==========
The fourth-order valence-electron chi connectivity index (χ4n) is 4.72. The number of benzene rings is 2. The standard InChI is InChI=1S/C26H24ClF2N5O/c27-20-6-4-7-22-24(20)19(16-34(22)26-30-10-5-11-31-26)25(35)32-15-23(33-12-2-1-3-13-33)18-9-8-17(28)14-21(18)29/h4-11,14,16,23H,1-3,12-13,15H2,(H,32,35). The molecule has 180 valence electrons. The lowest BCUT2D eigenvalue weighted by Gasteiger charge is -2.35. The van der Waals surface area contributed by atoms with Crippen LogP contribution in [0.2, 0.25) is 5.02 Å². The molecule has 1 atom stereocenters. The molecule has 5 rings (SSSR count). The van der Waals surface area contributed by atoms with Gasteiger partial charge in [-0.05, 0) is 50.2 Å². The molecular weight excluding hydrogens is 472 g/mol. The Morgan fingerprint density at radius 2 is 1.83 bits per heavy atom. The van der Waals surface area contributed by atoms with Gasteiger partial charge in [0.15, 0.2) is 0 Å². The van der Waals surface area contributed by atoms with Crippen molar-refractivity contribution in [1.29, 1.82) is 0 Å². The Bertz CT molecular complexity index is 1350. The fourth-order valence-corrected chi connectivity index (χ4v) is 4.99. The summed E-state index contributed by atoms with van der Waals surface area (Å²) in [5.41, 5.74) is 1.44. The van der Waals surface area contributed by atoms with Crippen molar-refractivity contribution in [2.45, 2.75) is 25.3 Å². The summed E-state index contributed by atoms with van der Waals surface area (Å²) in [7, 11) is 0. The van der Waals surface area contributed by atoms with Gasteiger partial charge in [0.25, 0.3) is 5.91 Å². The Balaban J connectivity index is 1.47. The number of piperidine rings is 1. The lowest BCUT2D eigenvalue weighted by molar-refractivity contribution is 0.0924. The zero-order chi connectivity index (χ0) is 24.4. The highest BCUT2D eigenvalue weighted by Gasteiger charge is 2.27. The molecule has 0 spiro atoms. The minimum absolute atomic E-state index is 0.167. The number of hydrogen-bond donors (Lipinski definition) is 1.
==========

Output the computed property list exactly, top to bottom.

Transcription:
The fourth-order valence-electron chi connectivity index (χ4n) is 4.72. The number of benzene rings is 2. The standard InChI is InChI=1S/C26H24ClF2N5O/c27-20-6-4-7-22-24(20)19(16-34(22)26-30-10-5-11-31-26)25(35)32-15-23(33-12-2-1-3-13-33)18-9-8-17(28)14-21(18)29/h4-11,14,16,23H,1-3,12-13,15H2,(H,32,35). The molecule has 180 valence electrons. The lowest BCUT2D eigenvalue weighted by Gasteiger charge is -2.35. The van der Waals surface area contributed by atoms with Crippen LogP contribution in [0.2, 0.25) is 5.02 Å². The molecule has 1 atom stereocenters. The molecule has 5 rings (SSSR count). The van der Waals surface area contributed by atoms with Gasteiger partial charge in [-0.05, 0) is 50.2 Å². The molecular weight excluding hydrogens is 472 g/mol. The Morgan fingerprint density at radius 2 is 1.83 bits per heavy atom. The van der Waals surface area contributed by atoms with Gasteiger partial charge in [0.15, 0.2) is 0 Å². The van der Waals surface area contributed by atoms with Crippen molar-refractivity contribution in [1.29, 1.82) is 0 Å². The Bertz CT molecular complexity index is 1350. The fourth-order valence-corrected chi connectivity index (χ4v) is 4.99. The summed E-state index contributed by atoms with van der Waals surface area (Å²) in [5.41, 5.74) is 1.44. The van der Waals surface area contributed by atoms with Crippen molar-refractivity contribution in [2.45, 2.75) is 25.3 Å². The summed E-state index contributed by atoms with van der Waals surface area (Å²) in [7, 11) is 0. The van der Waals surface area contributed by atoms with Gasteiger partial charge in [0.25, 0.3) is 5.91 Å². The Balaban J connectivity index is 1.47. The number of piperidine rings is 1. The lowest BCUT2D eigenvalue weighted by molar-refractivity contribution is 0.0924. The zero-order chi connectivity index (χ0) is 24.4. The highest BCUT2D eigenvalue weighted by Gasteiger charge is 2.27. The molecule has 0 spiro atoms. The minimum absolute atomic E-state index is 0.167. The number of hydrogen-bond donors (Lipinski definition) is 1.